Zadoc Foster

a native of Massachusetts, moved with his family to the northwestern territory in 1796. He came, like many others of that time, with an ox team as far as Olean point, on the Allegheny river, and thence proceeded by raft down the Ohio to Marietta, in the autumn of 1796. Remaining that, winter in the stockade, he made a settlement in the spring at Belpre, and remained there till he came to Athens in 1809. During his residence at the Belpre settlement Indians were frequently seen, but had ceased to be considered dangerous, while the game was so abundant that deers and turkeys were sometimes shot, from the door of the cabin in which he lived.
Mr. Foster kept public house in Athens till his death, by the “cold plague,” in 1814, first in the McNichol house, on the lot now occupied by Mr. E. C. Crippen, and afterwards across the street, on the lot now occupied by Judge Barker. His widow, Mrs. Sarah Foster, continued to keep the tavern a few years after his death. She then began to teach a school for young children, in which vocation she was eminently useful and beloved during the remainder of her life. She continued to teach within four days of her death, which occurred in 1849.

[From: "History of Athens County, Ohio...." Charles M. Walker - 1869]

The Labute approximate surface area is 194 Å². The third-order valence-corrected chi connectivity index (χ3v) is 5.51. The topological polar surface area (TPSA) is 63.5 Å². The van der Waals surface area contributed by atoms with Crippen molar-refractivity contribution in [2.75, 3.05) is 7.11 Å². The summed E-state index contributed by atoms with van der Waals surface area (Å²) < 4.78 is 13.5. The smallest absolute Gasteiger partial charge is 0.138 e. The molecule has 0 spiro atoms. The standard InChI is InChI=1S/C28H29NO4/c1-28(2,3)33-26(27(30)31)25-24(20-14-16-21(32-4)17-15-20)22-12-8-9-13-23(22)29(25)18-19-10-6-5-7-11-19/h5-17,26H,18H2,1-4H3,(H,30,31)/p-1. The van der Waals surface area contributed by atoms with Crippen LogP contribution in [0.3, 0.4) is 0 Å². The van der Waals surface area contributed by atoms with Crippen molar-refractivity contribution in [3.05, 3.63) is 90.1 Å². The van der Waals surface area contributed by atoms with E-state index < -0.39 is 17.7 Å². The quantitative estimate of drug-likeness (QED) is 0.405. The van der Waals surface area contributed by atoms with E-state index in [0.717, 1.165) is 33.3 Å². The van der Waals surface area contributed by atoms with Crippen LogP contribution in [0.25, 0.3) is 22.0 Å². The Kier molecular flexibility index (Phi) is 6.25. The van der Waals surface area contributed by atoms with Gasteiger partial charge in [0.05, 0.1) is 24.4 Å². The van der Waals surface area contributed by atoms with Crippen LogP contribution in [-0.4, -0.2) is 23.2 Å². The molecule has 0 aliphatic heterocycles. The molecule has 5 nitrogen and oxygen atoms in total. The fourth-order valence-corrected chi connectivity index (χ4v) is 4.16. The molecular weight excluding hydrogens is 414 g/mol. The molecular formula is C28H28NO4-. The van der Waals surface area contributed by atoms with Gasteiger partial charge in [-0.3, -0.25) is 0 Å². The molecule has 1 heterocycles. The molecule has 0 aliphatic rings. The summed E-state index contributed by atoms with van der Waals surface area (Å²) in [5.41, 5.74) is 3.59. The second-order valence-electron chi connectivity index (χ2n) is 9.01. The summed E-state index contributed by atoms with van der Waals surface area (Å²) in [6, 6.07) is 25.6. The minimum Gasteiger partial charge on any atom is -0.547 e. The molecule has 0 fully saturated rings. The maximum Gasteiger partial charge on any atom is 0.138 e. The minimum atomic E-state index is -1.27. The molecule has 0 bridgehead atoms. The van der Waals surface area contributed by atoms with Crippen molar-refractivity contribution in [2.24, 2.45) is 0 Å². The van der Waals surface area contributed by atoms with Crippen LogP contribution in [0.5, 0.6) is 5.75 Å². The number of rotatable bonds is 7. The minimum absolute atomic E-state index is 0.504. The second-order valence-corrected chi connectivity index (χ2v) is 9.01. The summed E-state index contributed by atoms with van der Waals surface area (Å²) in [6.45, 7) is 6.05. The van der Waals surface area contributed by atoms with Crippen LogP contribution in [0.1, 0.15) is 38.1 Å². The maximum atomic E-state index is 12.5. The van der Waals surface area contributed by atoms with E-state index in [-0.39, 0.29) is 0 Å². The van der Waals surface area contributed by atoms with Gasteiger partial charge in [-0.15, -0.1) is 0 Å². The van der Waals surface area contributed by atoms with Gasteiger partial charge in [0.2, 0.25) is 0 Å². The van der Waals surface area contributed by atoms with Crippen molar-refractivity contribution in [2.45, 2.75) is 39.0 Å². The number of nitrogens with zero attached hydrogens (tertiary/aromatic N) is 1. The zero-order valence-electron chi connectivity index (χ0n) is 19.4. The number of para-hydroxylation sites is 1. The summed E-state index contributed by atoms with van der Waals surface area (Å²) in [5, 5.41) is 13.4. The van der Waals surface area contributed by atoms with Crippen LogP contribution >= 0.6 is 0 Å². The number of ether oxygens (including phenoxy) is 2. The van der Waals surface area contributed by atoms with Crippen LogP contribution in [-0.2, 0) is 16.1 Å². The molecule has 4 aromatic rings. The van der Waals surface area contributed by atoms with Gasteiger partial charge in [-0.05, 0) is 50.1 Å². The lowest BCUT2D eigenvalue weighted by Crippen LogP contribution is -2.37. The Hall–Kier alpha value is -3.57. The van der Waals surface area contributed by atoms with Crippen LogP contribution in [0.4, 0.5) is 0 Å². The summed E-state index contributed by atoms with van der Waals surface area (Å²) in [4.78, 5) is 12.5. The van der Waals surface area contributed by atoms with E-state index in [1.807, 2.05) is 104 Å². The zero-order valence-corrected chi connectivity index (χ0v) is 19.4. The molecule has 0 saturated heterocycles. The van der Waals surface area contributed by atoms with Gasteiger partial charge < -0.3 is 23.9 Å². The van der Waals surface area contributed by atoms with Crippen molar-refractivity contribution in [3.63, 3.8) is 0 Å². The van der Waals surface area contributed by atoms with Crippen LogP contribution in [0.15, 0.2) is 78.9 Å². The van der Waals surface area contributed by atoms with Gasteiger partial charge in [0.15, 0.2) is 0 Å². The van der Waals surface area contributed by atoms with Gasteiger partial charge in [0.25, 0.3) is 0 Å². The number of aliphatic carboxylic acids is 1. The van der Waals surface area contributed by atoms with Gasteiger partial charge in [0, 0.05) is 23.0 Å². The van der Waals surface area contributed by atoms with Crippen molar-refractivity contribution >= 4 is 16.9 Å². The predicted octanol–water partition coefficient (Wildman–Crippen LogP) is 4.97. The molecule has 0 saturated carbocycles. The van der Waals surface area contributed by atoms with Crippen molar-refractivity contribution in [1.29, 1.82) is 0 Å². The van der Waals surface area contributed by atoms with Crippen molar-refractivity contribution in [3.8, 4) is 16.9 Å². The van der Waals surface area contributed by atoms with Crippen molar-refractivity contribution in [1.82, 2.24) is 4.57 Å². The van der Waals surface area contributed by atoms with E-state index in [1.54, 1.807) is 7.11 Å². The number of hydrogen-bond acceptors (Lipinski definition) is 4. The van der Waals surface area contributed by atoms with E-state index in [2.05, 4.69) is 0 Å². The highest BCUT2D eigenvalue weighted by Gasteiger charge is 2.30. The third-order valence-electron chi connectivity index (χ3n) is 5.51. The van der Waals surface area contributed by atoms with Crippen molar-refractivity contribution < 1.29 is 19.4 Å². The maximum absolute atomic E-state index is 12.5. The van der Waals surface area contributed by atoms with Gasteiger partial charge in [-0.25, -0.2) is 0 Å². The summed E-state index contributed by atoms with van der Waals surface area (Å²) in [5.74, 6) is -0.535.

John Frame

Mr John Frame settled in Troy township in 1833, and in 1840 commenced merchandizing and dealing in wool, grain, and country produce. Though over sixty years of age he still engages actively in business, having associated his sons with him.

[From: "History of Athens County, Ohio...." Charles M. Walker - 1869]

Abram Frost

The next year after Asahel Cooley [who arrived 1799] came his brother-in-law, Mr Abram Frost, and settled in Carthage with a large family. Many of his descendants have removed to western states.

[From: "History of Athens County, Ohio...." Charles M. Walker - 1869]

Heman Frost

One of [Abram Frost] sons, Heman Frost, settled as a farmer in Rome township, where he was highly respected, and, during his long residence there of about forty years, ranked as one of her best citizens. He died June 5, 1868, aged seventy-eight years. His last illness was caused by a severe fall from a scaffold in his barn.

[From: "History of Athens County, Ohio...." Charles M. Walker - 1869]

Dudley D. Fuller

Dudley D. Fuller, of Millfield, was born March 4, 1847, son of Austin Fuller. He was reared on a farm, and educated in a common school and Weethee's College. He followed farming for some time. He enlisted in the late war in Company A, One Hundred and Twenty-ninth Ohio Infantry, and served nine months; was discharged and enlisted in the Navy Department, in which he served on the United States steamer Huntress until the close of the war. Mr. Fuller was married Oct. 8, 1876, to Mary Wyatt, daughter of George Wyatt. The have had four children, one living-Edith A. Mr. Fuller was appointed Postmaster at Millfield in March, 1879. He keeps a general store, doing an annual business of $8,000.

[Source: History of Hocking Valley, Ohio Chicago:Inter- State Publishing Co. 1883 - Submitted by Kathy Stanley]